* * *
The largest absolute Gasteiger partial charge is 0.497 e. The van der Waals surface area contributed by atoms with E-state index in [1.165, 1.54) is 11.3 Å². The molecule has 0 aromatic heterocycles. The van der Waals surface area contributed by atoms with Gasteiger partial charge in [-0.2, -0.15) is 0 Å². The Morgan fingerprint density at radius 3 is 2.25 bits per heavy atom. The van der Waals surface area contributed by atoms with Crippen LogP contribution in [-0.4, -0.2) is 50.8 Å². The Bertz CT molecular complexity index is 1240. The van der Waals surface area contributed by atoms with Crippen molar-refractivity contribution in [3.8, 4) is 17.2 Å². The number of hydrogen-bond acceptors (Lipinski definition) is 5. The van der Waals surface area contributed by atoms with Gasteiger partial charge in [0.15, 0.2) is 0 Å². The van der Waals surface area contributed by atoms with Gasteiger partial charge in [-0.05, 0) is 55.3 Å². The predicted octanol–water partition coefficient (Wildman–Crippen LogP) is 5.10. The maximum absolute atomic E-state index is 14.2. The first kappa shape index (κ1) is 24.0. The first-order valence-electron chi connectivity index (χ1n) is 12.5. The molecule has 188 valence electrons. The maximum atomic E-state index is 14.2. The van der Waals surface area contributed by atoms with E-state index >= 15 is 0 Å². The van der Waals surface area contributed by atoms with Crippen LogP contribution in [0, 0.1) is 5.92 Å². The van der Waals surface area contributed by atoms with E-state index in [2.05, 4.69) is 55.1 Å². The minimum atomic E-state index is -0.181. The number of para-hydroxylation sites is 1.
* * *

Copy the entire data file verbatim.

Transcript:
The largest absolute Gasteiger partial charge is 0.497 e. The van der Waals surface area contributed by atoms with E-state index in [1.165, 1.54) is 11.3 Å². The molecule has 0 aromatic heterocycles. The van der Waals surface area contributed by atoms with Gasteiger partial charge in [-0.2, -0.15) is 0 Å². The Morgan fingerprint density at radius 3 is 2.25 bits per heavy atom. The van der Waals surface area contributed by atoms with Crippen LogP contribution in [-0.4, -0.2) is 50.8 Å². The Bertz CT molecular complexity index is 1240. The van der Waals surface area contributed by atoms with Crippen molar-refractivity contribution in [3.8, 4) is 17.2 Å². The number of hydrogen-bond acceptors (Lipinski definition) is 5. The van der Waals surface area contributed by atoms with Gasteiger partial charge in [0.15, 0.2) is 0 Å². The van der Waals surface area contributed by atoms with Gasteiger partial charge in [-0.05, 0) is 55.3 Å². The predicted octanol–water partition coefficient (Wildman–Crippen LogP) is 5.10. The maximum absolute atomic E-state index is 14.2. The first kappa shape index (κ1) is 24.0. The first-order valence-electron chi connectivity index (χ1n) is 12.5. The molecule has 188 valence electrons. The maximum atomic E-state index is 14.2. The van der Waals surface area contributed by atoms with E-state index >= 15 is 0 Å². The van der Waals surface area contributed by atoms with Crippen LogP contribution in [0, 0.1) is 5.92 Å². The van der Waals surface area contributed by atoms with E-state index in [2.05, 4.69) is 55.1 Å². The minimum atomic E-state index is -0.181. The number of para-hydroxylation sites is 1.